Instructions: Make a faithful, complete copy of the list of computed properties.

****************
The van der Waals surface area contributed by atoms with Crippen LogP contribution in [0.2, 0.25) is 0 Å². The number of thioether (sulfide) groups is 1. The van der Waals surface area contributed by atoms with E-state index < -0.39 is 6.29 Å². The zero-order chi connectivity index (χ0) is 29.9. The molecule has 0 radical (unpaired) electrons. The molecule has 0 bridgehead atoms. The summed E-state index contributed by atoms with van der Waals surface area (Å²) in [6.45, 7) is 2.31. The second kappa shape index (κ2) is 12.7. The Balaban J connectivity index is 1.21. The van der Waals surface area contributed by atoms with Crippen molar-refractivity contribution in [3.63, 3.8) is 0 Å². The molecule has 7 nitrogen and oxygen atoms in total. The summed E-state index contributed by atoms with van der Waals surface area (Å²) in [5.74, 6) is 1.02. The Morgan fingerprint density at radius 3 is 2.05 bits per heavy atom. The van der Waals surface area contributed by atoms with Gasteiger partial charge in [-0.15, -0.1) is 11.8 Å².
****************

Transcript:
The van der Waals surface area contributed by atoms with Crippen LogP contribution in [0.2, 0.25) is 0 Å². The number of thioether (sulfide) groups is 1. The van der Waals surface area contributed by atoms with E-state index < -0.39 is 6.29 Å². The zero-order chi connectivity index (χ0) is 29.9. The molecule has 0 radical (unpaired) electrons. The molecule has 0 bridgehead atoms. The summed E-state index contributed by atoms with van der Waals surface area (Å²) in [6.45, 7) is 2.31. The second kappa shape index (κ2) is 12.7. The Balaban J connectivity index is 1.21. The van der Waals surface area contributed by atoms with Crippen molar-refractivity contribution in [3.63, 3.8) is 0 Å². The molecule has 7 nitrogen and oxygen atoms in total. The summed E-state index contributed by atoms with van der Waals surface area (Å²) in [5.74, 6) is 1.02. The Morgan fingerprint density at radius 3 is 2.05 bits per heavy atom. The van der Waals surface area contributed by atoms with Gasteiger partial charge in [-0.15, -0.1) is 11.8 Å².